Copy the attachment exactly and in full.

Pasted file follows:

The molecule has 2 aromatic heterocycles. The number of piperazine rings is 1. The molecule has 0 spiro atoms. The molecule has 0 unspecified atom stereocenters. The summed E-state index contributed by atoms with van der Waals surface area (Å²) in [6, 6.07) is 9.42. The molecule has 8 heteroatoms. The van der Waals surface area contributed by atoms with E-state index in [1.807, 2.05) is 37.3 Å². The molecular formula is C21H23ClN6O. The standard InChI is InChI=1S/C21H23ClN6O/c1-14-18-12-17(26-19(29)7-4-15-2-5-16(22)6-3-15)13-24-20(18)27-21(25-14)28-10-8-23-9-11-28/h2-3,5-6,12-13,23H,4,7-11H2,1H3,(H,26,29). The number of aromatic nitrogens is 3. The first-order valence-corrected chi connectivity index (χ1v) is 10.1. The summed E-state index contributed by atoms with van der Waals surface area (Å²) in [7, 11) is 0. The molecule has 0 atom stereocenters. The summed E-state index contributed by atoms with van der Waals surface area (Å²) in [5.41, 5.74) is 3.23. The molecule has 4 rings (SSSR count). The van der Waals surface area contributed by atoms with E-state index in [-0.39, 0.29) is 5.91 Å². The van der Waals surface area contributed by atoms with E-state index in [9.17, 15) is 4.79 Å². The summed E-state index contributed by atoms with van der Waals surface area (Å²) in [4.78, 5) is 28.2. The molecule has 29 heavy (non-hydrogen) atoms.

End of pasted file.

The molecule has 2 aromatic heterocycles. The number of piperazine rings is 1. The molecule has 0 spiro atoms. The molecule has 0 unspecified atom stereocenters. The summed E-state index contributed by atoms with van der Waals surface area (Å²) in [6, 6.07) is 9.42. The molecule has 8 heteroatoms. The van der Waals surface area contributed by atoms with E-state index in [1.807, 2.05) is 37.3 Å². The molecular formula is C21H23ClN6O. The standard InChI is InChI=1S/C21H23ClN6O/c1-14-18-12-17(26-19(29)7-4-15-2-5-16(22)6-3-15)13-24-20(18)27-21(25-14)28-10-8-23-9-11-28/h2-3,5-6,12-13,23H,4,7-11H2,1H3,(H,26,29). The number of aromatic nitrogens is 3. The first-order valence-corrected chi connectivity index (χ1v) is 10.1. The summed E-state index contributed by atoms with van der Waals surface area (Å²) in [7, 11) is 0. The molecule has 0 atom stereocenters. The summed E-state index contributed by atoms with van der Waals surface area (Å²) in [5.41, 5.74) is 3.23. The molecule has 4 rings (SSSR count). The van der Waals surface area contributed by atoms with E-state index in [-0.39, 0.29) is 5.91 Å². The van der Waals surface area contributed by atoms with E-state index in [9.17, 15) is 4.79 Å². The summed E-state index contributed by atoms with van der Waals surface area (Å²) in [4.78, 5) is 28.2. The molecule has 29 heavy (non-hydrogen) atoms.